Part of the issue, though, isn’t on HR – it’s on the hiring managers who tend to just assume that we know what their jargon means and will be able to interpret correctly. Some of us can. Most of us can’t. And there really, really, REALLY needs to be a dialogue between the hiring manager and recruiter at the start of the process, or you’re going to end up with these kinds of miscommunications and disqualifications of good candidates over misunderstandings. Ideally the recruiter will reach out to start that conversation, but if they don’t, the hiring manager bears some responsibility for doing so as well.

              Reply
  4. Katherine Spiers

    Oh wow OP #2, if I didn’t work for the same company in college I will eat my hat. Your boss is not taken seriously by anyone in your industry. Hang up on this person when they freak out on you, they are not worth any of your emotions and there will be no professional repercussions.

    Reply
    1. Ask a Manager Post author

      This boss is definitely not the only one sending people to Scientology training courses and pretending it’s work-related. I’ve had a number of letters about it. (Which I note because we shouldn’t tell the OP there will be no professional repercussions for hanging up on her boss, as there very well may be.)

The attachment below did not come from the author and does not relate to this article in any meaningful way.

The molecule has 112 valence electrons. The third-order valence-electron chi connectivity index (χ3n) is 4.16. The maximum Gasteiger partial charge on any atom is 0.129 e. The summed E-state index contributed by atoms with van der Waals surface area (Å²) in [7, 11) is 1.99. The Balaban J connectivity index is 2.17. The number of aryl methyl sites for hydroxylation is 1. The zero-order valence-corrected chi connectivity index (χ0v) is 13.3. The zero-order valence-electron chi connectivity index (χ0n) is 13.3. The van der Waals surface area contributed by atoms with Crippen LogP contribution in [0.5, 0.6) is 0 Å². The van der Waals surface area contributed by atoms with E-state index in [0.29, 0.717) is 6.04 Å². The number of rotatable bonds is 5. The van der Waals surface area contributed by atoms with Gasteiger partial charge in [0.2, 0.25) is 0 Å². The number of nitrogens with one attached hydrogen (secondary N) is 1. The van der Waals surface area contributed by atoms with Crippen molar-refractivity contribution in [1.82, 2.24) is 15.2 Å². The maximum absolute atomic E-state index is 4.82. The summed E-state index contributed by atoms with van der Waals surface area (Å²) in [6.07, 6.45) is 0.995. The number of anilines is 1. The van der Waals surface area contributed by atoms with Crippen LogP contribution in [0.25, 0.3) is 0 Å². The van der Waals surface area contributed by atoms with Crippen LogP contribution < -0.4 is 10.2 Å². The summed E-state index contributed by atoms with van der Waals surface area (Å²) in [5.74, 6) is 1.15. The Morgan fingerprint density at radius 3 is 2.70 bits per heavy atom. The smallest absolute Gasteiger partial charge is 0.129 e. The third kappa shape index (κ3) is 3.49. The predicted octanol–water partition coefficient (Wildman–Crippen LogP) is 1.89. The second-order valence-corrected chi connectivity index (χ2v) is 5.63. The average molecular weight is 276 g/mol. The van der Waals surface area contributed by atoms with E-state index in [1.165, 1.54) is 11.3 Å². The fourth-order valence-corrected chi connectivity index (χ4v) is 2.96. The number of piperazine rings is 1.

Reply
        1. Ask a Manager Post author

          Nope, just Scientology. They have a bunch of management training and other work training courses. It would be illegal if the courses were overtly religious, but they’re allegedly not.

          Reply
          1. MassMatt

            A frustrating feature of Scientology is this morphing back and forth between religion and self-help “technology”. When it comes to paying taxes, it’s a religion. When it comes to getting contracts for management training or addiction treatment, it’s secular “technology”.

            It’s like new Shimmer—it’s a floor wax AND a dessert topping!

            Reply
          2. Alldogsarepuppies

            I could be wrong, but I have the impression that in these classes the Scientologist that refers gets a kickback for each person they get to sign up. So if the boss uses company money to pay for the classes and the the Church of Scientology cuts him a check….is that allowed legally. In an essence on could argue that boss is forcing his employees to earn him money unrelated to their position and to no benefit to themselves.